MAN: Capital cities are in chaos. Caracas, Kiev -
WOMAN: On the streets of Bangkok.
MAN: The images are stunning and the atmosphere, it’s deadly.
PIERS MORGAN: The violence tonight in Kiev is a lot like what we saw three years ago in Tahrir Square.
BROOKE GLADSTONE: And it’s hard not to think of Tahrir ablaze in 2011. But three years after protestors ousted Egyptian dictator Hosni Mubarak, the heat hasn't abated. This week, three Al Jazeera journalists appeared at a prison court in Cairo and pled not guilty to charges that included broadcasting false news and aiding a terrorist organization, namely the Muslim Brotherhood. As Peter Greste, one of those Al Jazeera journalists, wrote, in a letter from prison, “One side is deemed terrorist and talking to them is an act of treason. How do you accurately and fairly report on Egypt’s ongoing political struggle, without talking to everyone involved?
The Oscar-nominated documentary, The Square, turns a lens on the Egyptian revolution and its aftermath, through the eyes of three very different men, Since it screened at Sundance in 2013, it's been updated numerous times to reflect Egypt's never-ending story. The authorities haven't allowed the film to be shown in Egypt, though it's been viewed by well over a million Egyptians, thanks to enterprising hackers. I interviewed director Jehane Noujaim and producer Karim Amer at a screening at the Paley Center in New York City. Here’s an edited version of that talk, courtesy of the Paley Center for Media. The first voice you’ll hear is Karim, who talked about some of the challenges the team encountered while making The Square.
[PALEY CENTER AUDIO CLIP]:
KARIM AMER: It’s very difficult to make a film when the director keeps getting arrested.
And Jehane got arrested, what, five hours after landing?
JEHANE NOUJAIM: There was a reason why I was arrested that time, that time.
KARIM AMER: There’s always, there’s always an excuse.
JEHANE NOUJAIM: There were these checkpoints and so they searched the car and they found a film made in 2007 called, Egypt: We Are Watching You (Shayfeencom), which was about three women fighting for change in Egypt. And so, they took me in for questioning, ‘cause it was not the best title, Egypt: We Are Watching You -
- to find, as the country is exploding by military intelligence.
BROOKE GLADSTONE: How soon after the beginning of the protests did you get there?
JEHANE NOUJAIM: I ended up getting there, I believe in was the 2nd of February, and the military were already down in the street. Karim was there from the first day.
KARIM AMER: Yeah, I went down, actually, as a skeptic, to be honest. And, thank God, I was completely wrong. Something fundamental shifted in that, in that Square during those first 18 days. When you live in a country where you feel that your story’s already been written for you, it's one of the most crippling things you can do to people. And that was really Mubarak’s biggest crime, is he killed the hope of generations of Egyptians. And what was found in that Square was, for the first time, they would have the ability to write their story. Witnessing that, I think, changed all of us.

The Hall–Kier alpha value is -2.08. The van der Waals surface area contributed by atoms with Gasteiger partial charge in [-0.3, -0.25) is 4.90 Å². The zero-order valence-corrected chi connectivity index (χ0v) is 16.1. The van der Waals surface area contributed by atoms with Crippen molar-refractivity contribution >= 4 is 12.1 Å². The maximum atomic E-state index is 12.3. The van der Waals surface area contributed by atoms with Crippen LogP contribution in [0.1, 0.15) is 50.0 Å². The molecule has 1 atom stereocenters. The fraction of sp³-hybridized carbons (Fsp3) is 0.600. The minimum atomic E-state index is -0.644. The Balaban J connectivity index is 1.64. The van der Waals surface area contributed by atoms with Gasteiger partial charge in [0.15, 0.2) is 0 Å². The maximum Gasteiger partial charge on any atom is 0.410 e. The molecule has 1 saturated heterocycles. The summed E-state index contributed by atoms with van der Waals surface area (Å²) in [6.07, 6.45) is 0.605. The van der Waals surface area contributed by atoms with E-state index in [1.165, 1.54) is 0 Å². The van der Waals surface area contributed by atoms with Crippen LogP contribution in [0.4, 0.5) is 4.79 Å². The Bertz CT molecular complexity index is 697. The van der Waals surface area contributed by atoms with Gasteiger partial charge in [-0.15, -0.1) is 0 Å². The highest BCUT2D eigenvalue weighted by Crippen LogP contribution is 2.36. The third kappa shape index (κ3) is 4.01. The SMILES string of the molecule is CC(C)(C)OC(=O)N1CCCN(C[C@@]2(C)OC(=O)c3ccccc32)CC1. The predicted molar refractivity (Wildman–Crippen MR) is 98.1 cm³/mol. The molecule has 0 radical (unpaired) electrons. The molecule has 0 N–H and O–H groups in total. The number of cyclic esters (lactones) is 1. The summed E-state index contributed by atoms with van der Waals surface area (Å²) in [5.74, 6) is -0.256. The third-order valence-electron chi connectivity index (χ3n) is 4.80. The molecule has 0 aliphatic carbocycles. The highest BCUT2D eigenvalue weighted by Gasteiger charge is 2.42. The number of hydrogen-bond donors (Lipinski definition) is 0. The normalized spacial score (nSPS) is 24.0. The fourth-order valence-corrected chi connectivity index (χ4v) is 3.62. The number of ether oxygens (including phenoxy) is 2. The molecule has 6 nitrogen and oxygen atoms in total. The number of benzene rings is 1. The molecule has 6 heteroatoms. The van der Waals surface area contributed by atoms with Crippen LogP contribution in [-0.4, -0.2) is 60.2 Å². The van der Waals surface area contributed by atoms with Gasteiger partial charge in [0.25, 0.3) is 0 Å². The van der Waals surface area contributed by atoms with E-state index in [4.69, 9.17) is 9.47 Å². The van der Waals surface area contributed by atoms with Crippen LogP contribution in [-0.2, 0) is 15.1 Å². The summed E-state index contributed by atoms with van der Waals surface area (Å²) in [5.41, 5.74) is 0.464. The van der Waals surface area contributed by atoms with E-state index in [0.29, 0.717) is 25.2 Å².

BROOKE GLADSTONE: The criticism of the film you hear most often is that it's narrow in its focus, it represents, you know, a slightly lefty liberal crowd.
JEHANE NOUJAIM: You’re following the emotional journey of the character. You’re not trying to be a news reporter. We chose three characters who we felt actually came from very different backgrounds, and we wanted to go as deeply into their emotional story as possible, in order to allow an audience to feel like they had actually been walking in their shoes through the past three years.
BROOKE GLADSTONE: Their stories - I mean, Magdy’s story is so tragic, and Ahmed, I mean, what a character!
JEHANE NOUJAIM: Ahmed I fell in love with immediately. I mean, here was this street poet. He’s somebody that grew up in Shubra, which is a very poor section of Cairo. His mother sold vegetables. His father died when he was a kid. He was the first person in the family to have gone to two years of education, by taking every job you could think of, from being a cook to cleaning houses. You know, so he was representative to me of many of the youth who had come down to the Square to demand something different for their life.
Magdy was sleeping in a tent near to ours. He is the first person who I had long conversations with in the Muslim Brotherhood. It was the first time he told his family he was part of the Brotherhood. And he started to question his relationship with the Brotherhood. He was going through this fascinating change. Khalid was somebody I met through Cressida, his wife, from –
BROOKE GLADSTONE: The actor from Britain.
JEHANE NOUJAIM: He’s the actor. And he could have been anywhere in the world, but he decided that this was where he wanted to be. He’s able to be incredibly articulate during very confusing moments.
KHALID ABDALLA: We won’t know if this revolution has succeeded – for decades. There is no way in which the goals of this revolution - bread, freedom, social justice, dignity – there is no way in which those things can be achieved in two years. What you can do is lay the ground for them…